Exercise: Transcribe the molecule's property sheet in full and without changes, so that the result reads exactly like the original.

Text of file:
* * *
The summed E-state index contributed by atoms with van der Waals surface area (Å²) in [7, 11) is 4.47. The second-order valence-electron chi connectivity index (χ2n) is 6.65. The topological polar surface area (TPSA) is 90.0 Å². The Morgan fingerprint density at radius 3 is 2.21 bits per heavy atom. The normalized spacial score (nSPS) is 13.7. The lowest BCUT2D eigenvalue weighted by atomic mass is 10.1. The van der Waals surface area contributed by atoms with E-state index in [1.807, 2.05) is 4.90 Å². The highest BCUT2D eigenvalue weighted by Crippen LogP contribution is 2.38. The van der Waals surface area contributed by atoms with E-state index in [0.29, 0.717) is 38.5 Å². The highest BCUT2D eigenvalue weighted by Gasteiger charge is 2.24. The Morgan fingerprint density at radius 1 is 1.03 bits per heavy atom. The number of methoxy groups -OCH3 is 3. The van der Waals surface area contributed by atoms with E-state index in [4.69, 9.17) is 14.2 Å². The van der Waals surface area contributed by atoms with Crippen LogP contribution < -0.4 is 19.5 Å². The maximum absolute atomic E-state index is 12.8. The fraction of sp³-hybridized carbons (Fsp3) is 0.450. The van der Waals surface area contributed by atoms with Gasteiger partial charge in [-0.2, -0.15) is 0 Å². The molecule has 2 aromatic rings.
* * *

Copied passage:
The summed E-state index contributed by atoms with van der Waals surface area (Å²) in [7, 11) is 4.47. The second-order valence-electron chi connectivity index (χ2n) is 6.65. The topological polar surface area (TPSA) is 90.0 Å². The Morgan fingerprint density at radius 3 is 2.21 bits per heavy atom. The normalized spacial score (nSPS) is 13.7. The lowest BCUT2D eigenvalue weighted by atomic mass is 10.1. The van der Waals surface area contributed by atoms with E-state index in [1.807, 2.05) is 4.90 Å². The highest BCUT2D eigenvalue weighted by Crippen LogP contribution is 2.38. The van der Waals surface area contributed by atoms with E-state index in [0.29, 0.717) is 38.5 Å². The highest BCUT2D eigenvalue weighted by Gasteiger charge is 2.24. The Morgan fingerprint density at radius 1 is 1.03 bits per heavy atom. The number of methoxy groups -OCH3 is 3. The van der Waals surface area contributed by atoms with E-state index in [4.69, 9.17) is 14.2 Å². The van der Waals surface area contributed by atoms with Crippen LogP contribution < -0.4 is 19.5 Å². The maximum absolute atomic E-state index is 12.8. The fraction of sp³-hybridized carbons (Fsp3) is 0.450. The van der Waals surface area contributed by atoms with Gasteiger partial charge in [-0.2, -0.15) is 0 Å². The molecule has 2 aromatic rings.